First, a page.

I wrote about ATG a few months ago, when I recommended the stock as one of my 5 Stocks Under $10 in June.
Here's what I wrote at the time:
There is no denying that e-commerce is here to stay, and ATG helps support business-to-business and business-to-consumer online initiatives. As more companies turn to cyberspace to drum up sales, ATG is there to efficiently serve up targeted content.
ATG has been consistently profitable over the years, despite its tiny share price. It's no slouch. Analysts are looking for a profit of $0.21 a share this year and $0.25 a share next year.
ATG shares were fetching $3.67 at the time -- and closed at $4.10 yesterday -- so the buyout comes at a healthy premium.
In copycat fashion, several other companies that help companies improve their e-commerce operations -- including GSI Commerce
ATG is a good fit for an Oracle that doesn't exactly have discriminating tastes given its penchant for buffet-style buyouts. Oracle is an enterprise software giant, so it has a thick Rolodex that it can use to promote ATG's web-enhancing services.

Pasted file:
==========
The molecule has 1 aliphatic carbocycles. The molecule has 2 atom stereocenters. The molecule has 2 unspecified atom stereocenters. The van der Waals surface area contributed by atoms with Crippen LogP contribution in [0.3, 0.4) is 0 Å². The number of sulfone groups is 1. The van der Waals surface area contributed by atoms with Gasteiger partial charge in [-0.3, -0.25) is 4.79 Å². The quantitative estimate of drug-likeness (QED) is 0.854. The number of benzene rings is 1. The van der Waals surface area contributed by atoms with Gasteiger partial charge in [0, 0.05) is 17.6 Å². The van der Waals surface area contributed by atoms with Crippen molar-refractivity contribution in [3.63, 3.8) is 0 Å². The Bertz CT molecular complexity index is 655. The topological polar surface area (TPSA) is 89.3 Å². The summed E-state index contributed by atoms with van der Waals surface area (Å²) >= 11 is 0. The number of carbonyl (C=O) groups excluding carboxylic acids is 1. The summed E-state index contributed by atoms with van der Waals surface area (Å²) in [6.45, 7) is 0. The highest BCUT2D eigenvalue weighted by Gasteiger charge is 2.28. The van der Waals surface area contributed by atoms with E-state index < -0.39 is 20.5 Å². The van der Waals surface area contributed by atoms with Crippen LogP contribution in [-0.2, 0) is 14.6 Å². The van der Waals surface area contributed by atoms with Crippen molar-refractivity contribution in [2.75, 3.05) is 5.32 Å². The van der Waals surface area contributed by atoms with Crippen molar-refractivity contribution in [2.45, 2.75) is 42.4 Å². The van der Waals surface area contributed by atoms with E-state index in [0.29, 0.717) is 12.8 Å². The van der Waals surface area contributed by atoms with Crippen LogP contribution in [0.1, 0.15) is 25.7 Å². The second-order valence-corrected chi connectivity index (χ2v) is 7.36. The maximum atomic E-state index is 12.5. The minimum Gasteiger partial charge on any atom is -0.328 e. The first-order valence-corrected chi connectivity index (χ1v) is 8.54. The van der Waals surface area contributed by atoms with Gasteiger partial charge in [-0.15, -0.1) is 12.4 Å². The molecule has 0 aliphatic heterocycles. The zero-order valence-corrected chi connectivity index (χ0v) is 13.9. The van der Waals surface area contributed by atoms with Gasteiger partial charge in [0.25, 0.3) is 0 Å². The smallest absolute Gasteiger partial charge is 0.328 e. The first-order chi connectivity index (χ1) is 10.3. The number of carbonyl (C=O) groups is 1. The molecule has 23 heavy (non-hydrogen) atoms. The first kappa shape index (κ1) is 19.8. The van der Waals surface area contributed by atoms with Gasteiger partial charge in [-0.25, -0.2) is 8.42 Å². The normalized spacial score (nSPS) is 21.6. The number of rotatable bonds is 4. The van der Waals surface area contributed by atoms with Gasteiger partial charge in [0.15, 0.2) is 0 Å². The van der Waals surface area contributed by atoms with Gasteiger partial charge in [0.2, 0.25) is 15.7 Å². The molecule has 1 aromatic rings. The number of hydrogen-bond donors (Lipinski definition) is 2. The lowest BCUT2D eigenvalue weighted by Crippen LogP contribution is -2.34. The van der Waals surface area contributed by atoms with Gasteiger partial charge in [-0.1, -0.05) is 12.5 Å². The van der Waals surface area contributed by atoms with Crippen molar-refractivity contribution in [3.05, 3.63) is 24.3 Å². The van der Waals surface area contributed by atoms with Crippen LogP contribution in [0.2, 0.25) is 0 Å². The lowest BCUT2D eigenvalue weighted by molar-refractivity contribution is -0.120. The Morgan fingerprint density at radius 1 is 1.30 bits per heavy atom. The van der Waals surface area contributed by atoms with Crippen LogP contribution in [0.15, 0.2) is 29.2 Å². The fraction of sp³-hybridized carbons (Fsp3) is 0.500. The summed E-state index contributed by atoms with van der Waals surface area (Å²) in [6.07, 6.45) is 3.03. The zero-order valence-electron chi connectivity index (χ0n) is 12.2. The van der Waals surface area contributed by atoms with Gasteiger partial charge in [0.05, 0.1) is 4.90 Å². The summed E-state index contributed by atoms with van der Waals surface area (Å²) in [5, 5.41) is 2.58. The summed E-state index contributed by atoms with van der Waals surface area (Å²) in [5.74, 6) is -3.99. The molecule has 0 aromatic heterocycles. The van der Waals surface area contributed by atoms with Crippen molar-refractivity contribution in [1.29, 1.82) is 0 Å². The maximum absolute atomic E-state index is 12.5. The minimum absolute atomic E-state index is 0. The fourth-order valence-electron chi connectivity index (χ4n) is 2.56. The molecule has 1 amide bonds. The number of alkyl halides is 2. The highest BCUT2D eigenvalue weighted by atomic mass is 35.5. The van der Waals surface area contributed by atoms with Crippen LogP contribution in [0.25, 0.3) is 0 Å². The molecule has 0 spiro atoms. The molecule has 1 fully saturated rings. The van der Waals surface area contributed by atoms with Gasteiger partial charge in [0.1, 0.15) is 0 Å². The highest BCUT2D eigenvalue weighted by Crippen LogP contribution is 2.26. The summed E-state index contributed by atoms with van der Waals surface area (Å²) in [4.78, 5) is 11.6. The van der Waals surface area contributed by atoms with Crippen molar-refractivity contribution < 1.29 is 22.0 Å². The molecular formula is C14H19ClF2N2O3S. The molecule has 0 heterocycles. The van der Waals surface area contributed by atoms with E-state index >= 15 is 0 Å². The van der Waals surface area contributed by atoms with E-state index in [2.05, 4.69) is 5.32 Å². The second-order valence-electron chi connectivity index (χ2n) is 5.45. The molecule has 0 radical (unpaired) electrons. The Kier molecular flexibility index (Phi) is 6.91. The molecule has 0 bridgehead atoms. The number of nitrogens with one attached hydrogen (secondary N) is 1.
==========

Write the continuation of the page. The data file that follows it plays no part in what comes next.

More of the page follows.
It's also probably a good time for ATG to cash out. Wall Street sees it earning $0.20 a share this year and $0.24 a share come 2011 -- slightly less than what the pros were forecasting five months ago.
ATG also announced its quarterly results this morning. Revenue climbed 16%, but its operating profit and pre-tax earnings declined. It's a mixed showing, but ATG is off the hook with Oracle's engagement ring on its finger.
Is this the start of a new bidding war? I don't see it happening. IBM
It's a good deal for ATG shareholders, cashed out at a price level last seen during the sudsy dot-com bubble days of 2001. It's a good deal for Oracle. It may not be accretive to earnings right away, but Oracle should be able to grow ATG's visibility tremendously in the coming years.
It's going to be a happy wedding. Speculators can now begin wagering on who will catch the heaved bouquet next.
What do you think the next tech buyout will be? Share your thoughts in the comment box below.
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Longtime Fool contributor Rick Munarriz isn't really an art collector, beyond a few hand-drawn animation cells he picked up in the 1990s. He does not own shares in any of the companies in this story. He is also part of the Rule Breakers newsletter research team, seeking out tomorrow's ultimate growth stocks a day early. The Fool has a disclosure policy.